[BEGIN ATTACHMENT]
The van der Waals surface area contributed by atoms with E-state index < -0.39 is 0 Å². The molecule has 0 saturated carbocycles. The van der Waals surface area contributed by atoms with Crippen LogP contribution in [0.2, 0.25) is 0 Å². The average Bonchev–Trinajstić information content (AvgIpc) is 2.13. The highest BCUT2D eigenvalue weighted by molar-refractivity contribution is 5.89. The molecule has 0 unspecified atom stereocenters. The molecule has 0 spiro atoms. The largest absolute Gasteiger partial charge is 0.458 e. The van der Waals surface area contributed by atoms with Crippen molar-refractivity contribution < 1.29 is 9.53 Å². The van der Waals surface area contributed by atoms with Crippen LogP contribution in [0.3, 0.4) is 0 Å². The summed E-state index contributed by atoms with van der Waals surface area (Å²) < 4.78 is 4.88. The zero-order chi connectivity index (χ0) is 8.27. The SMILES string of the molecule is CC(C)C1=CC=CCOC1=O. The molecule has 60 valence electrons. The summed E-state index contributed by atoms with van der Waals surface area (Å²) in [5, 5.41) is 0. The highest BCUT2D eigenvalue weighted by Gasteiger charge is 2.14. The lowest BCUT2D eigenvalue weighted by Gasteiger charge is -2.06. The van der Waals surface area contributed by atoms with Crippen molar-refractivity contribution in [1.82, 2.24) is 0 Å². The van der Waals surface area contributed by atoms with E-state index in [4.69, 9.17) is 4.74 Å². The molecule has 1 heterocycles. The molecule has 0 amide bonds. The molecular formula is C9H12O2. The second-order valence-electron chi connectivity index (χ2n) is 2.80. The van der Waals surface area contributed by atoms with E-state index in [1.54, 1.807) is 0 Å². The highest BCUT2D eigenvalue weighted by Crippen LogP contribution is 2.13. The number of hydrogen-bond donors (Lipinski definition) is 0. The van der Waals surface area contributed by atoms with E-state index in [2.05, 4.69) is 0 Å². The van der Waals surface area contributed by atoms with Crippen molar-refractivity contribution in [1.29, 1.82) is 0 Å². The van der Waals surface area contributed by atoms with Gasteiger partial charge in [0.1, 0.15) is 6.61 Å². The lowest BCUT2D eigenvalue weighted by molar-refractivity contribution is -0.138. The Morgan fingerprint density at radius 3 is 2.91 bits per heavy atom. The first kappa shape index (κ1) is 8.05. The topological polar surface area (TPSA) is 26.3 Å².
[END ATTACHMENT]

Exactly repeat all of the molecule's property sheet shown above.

The van der Waals surface area contributed by atoms with E-state index < -0.39 is 0 Å². The molecule has 0 saturated carbocycles. The van der Waals surface area contributed by atoms with Crippen LogP contribution in [0.2, 0.25) is 0 Å². The average Bonchev–Trinajstić information content (AvgIpc) is 2.13. The highest BCUT2D eigenvalue weighted by molar-refractivity contribution is 5.89. The molecule has 0 unspecified atom stereocenters. The molecule has 0 spiro atoms. The largest absolute Gasteiger partial charge is 0.458 e. The van der Waals surface area contributed by atoms with Crippen molar-refractivity contribution < 1.29 is 9.53 Å². The van der Waals surface area contributed by atoms with Crippen LogP contribution in [0.3, 0.4) is 0 Å². The summed E-state index contributed by atoms with van der Waals surface area (Å²) < 4.78 is 4.88. The zero-order chi connectivity index (χ0) is 8.27. The SMILES string of the molecule is CC(C)C1=CC=CCOC1=O. The molecule has 60 valence electrons. The summed E-state index contributed by atoms with van der Waals surface area (Å²) in [5, 5.41) is 0. The highest BCUT2D eigenvalue weighted by Gasteiger charge is 2.14. The lowest BCUT2D eigenvalue weighted by Gasteiger charge is -2.06. The van der Waals surface area contributed by atoms with Crippen molar-refractivity contribution in [1.82, 2.24) is 0 Å². The van der Waals surface area contributed by atoms with E-state index in [4.69, 9.17) is 4.74 Å². The molecule has 1 heterocycles. The molecule has 0 amide bonds. The molecular formula is C9H12O2. The second-order valence-electron chi connectivity index (χ2n) is 2.80. The van der Waals surface area contributed by atoms with E-state index in [1.54, 1.807) is 0 Å². The highest BCUT2D eigenvalue weighted by Crippen LogP contribution is 2.13. The number of hydrogen-bond donors (Lipinski definition) is 0. The van der Waals surface area contributed by atoms with E-state index in [2.05, 4.69) is 0 Å². The van der Waals surface area contributed by atoms with Crippen molar-refractivity contribution in [1.29, 1.82) is 0 Å². The van der Waals surface area contributed by atoms with Gasteiger partial charge in [0.1, 0.15) is 6.61 Å². The lowest BCUT2D eigenvalue weighted by molar-refractivity contribution is -0.138. The Morgan fingerprint density at radius 3 is 2.91 bits per heavy atom. The first kappa shape index (κ1) is 8.05. The topological polar surface area (TPSA) is 26.3 Å².